The Brazilian has had a long road to the top, but the 29-year-old has the chance to establish himself as one of his country's leading defenders in the coming yearsCOMMENT
By Fernando Duarte
Until a couple of weeks ago, the only people to recognise Dante's hefty frame walking around his hometown of Salvador during the Bundesliga's winter break would be some German tourists. On Wednesday, though, as he prepares to make his debut at the heart of the Selecao defence against England, that will all change.
After leaving his homeland as a virtual unknown almost 10 years ago, Dante has had a long road to the top, but after becoming one of Bayern Munich's signings for the 2012-13 season, he is likely to get his maiden cap alongside fellow floppy-haired defender David Luiz.
The biggest surprise, though, is not that he is in contention for a place in the Brazil squad for the 2014 World Cup, but that it took so long for him to be noticed. Long before becoming an integral part of the Bayern defence which has conceded just seven league goals in 20 games, he had done enough to be selected.
During his three seasons at Borussia Monchengladbach, he was a star performer in the team who went from relegation candidates to Champions Leauge qualifiers in 2011-12.
While one could point out that former Brazil coach Mano Menezes never suffered from a shortage of good stoppers, he seemed oblivious to the rise of Dante. But when Luiz Felipe Scolari announced his first squad for his second spell in charge of the country, he could not ignore him any longer.
"Dante has been outstanding for Bayern, and we would like to get a closer look at him," Felipao stated two weeks ago.
For the 29-year-old's part, the coach's praise vindicated his belief that he could represent his country with a little hard work.
"I knew that if I did my homework at Bayern, a chance would come up," Dante exclusively told Goal.com. "I am obviously over the moon to be called up, but the hardest part, which is making the next squads, starts now.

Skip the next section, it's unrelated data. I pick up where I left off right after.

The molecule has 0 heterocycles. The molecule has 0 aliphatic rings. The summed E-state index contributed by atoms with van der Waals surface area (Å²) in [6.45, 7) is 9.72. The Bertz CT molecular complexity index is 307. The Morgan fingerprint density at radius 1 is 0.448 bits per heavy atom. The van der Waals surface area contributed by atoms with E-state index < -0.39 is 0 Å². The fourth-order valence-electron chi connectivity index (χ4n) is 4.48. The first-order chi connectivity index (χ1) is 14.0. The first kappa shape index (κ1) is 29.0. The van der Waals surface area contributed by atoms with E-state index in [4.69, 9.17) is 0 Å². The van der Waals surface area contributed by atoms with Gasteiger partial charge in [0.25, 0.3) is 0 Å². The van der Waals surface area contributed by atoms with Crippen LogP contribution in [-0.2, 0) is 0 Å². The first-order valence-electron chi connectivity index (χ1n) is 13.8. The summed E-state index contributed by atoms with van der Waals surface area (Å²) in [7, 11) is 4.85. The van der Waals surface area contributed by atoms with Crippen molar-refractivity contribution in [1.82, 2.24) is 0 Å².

"It doesn't bother me that people in Brazil don't really know who I am. It's actually more important that the coach knows what I can do."
Dante certainly has quite a task on his hands. Aside from David Luiz and Dante, the defenders called up are Atletico Madrid's Miranda and Roma's Leandro Castan. Paris Saint-Germain star and captain Thiago Silva has not made the squad due to a thigh injury.
Short of a disaster, though, Dante is likely to find a place for himself among Scolari's troops. With his penchant for passing and apparent hatred for hoofing it up-field, Dante has been compared to the great Aldair, who shone during Brazil's 1994 World Cup winning campaign.
|"A lot of people thought I would just disappear from the squad. I guess proving them wrong became part of my to-do list"
Besides, Dante is also thriving in a league where defenders have to excel physically. "I have been in Europe for almost 10 years, and I believe my experience can help the group," he noted. "The important thing for me now is to soak up the atmosphere, get to know the other players a bit more, and work as hard as I can on the pitch.
"It's your sweat, rather than your name, that can get you a place in this team."
That view is born from his rise at Bayern. After making his €5 million switch, it was assumed that Dante would dissolve into obscurity behind the more established names of Holger Badstuber, Daniel Van Buyten and Jerome Boateng.
"A lot of people said I would just disappear into the squad, that I was too low in the pecking order," he continued. "I guess that proving them wrong became part of my to-do-list. But the players were always very nice to me from the beginning. I have no complaints about the reception I got."
He and Luiz already look like kindred spirits with their instantly-recognisable hair cuts, but Dante was quick to claim ownership of the afro. "I have worn my hair like that for longer than David," he joked. "I remember he was short-haired when he arrived at Benfica."
Before moving to Germany, he spent time at Lille in France and Belgium, and given his form, he could attract interest from England when he faces the Three Lions, or when Bayern clash with Arsenal in the Champions League, and he is looking forward to his excursion on British soil.
"I really admire English football and it will be quite exciting to have the chance to soak up the atmosphere at Wembley with Brazil and then come back to London for the Champions League tie. It doesn't get much better than that, and I'd prefer to experience it before worrying about the future."
He is aware that his status as a Selecao player would ruin the anonymity he has enjoyed in Salvador, though: "Not even my haircut used to catch attention. But it might be a bit trickier to walk around now. I am almost regretting it!"